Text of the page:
With your bitter, twisted lies.
You may trod me in the very dirt, but still like dust, I’ll rise. "
"In their early reports of Jovin’s murder, newspapers and television stations used the same photograph of her. It made Jovin appear fragile, a delicate sparrow of a woman. Her friends were taken aback by the picture. “It didn’t look anything like Suzanne really was,” one recalls. To begin with, friends insist that Jovin, who was five feet five inches and weighed 125 pounds, was physically quite strong. She jogged, played squash, skied, and sometimes took step-aerobics classes at Yale’s Payne Whitney gym. Whoever killed her, her friends say, was very strong or, says one, “someone who knew what they were doing.” Nor was Jovin as shy and hesitant as the photograph made her seem. “‘Strong-willed’ isn’t the word,” says a friend. “If you were talking about things Suzanne knew about, she would knock you out if she disagreed.” “She had very strong opinions,” says Rebecca Jovin. “Sometimes she lacked self-confidence, but overall she was the strongest person I ever met.”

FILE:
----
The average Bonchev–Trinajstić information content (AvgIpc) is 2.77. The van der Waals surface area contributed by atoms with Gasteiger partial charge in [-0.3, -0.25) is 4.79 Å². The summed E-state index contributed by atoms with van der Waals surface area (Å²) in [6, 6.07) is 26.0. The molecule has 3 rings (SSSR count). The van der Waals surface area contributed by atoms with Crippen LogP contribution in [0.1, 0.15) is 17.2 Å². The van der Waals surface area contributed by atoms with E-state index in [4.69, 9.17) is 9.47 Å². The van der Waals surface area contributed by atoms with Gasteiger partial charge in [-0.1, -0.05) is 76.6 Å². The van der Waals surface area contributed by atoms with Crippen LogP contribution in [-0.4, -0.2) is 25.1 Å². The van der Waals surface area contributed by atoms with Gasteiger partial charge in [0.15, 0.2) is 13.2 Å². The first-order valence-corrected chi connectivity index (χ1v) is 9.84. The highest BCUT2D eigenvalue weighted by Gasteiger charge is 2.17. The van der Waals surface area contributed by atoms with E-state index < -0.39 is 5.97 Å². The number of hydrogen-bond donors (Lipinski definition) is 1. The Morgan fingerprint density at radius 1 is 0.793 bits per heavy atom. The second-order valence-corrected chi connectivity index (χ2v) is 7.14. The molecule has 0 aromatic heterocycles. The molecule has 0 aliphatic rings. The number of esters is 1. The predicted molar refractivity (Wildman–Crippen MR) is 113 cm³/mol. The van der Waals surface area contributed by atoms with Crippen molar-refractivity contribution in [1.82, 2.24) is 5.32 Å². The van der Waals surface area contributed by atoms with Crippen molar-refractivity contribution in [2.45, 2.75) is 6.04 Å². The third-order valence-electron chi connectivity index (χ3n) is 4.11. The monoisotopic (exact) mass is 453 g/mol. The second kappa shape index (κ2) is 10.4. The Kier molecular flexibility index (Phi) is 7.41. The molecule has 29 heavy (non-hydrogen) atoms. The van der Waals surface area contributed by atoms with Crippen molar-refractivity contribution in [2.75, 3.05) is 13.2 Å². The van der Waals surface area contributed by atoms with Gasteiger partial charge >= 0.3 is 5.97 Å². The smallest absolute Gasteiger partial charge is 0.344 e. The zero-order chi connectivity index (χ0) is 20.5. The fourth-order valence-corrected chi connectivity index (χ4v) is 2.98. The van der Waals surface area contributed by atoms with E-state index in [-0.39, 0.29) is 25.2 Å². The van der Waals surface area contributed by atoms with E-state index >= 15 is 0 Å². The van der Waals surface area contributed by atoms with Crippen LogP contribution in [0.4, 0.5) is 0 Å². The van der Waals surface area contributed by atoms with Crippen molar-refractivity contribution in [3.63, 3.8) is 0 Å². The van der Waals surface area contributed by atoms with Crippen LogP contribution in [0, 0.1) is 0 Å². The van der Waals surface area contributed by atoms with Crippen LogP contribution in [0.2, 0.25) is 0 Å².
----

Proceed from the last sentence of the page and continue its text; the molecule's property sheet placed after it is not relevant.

“She was so not a victim,” says a friend. Jovin, says another friend, “had a very, very strong sense of justice and righteousness.… She could just be furious if she thought somebody she cared about or herself was treated unfairly.… She would make that clear, that she wouldn’t put up with everything.”
“We tried to encourage self-confidence in our daughters to the extent of recognizing their worth and capabilities and of exerting their rights while avoiding arrogance. We encouraged them to never feel limited by their sex,” her parents say. “We were very proud of Suzanne and admired her greatly. She suffered no fools and could identify them with ease.… It pains us terribly to imagine that she may have met her fate as a victim of her very positive, but critical, outlook.” ‘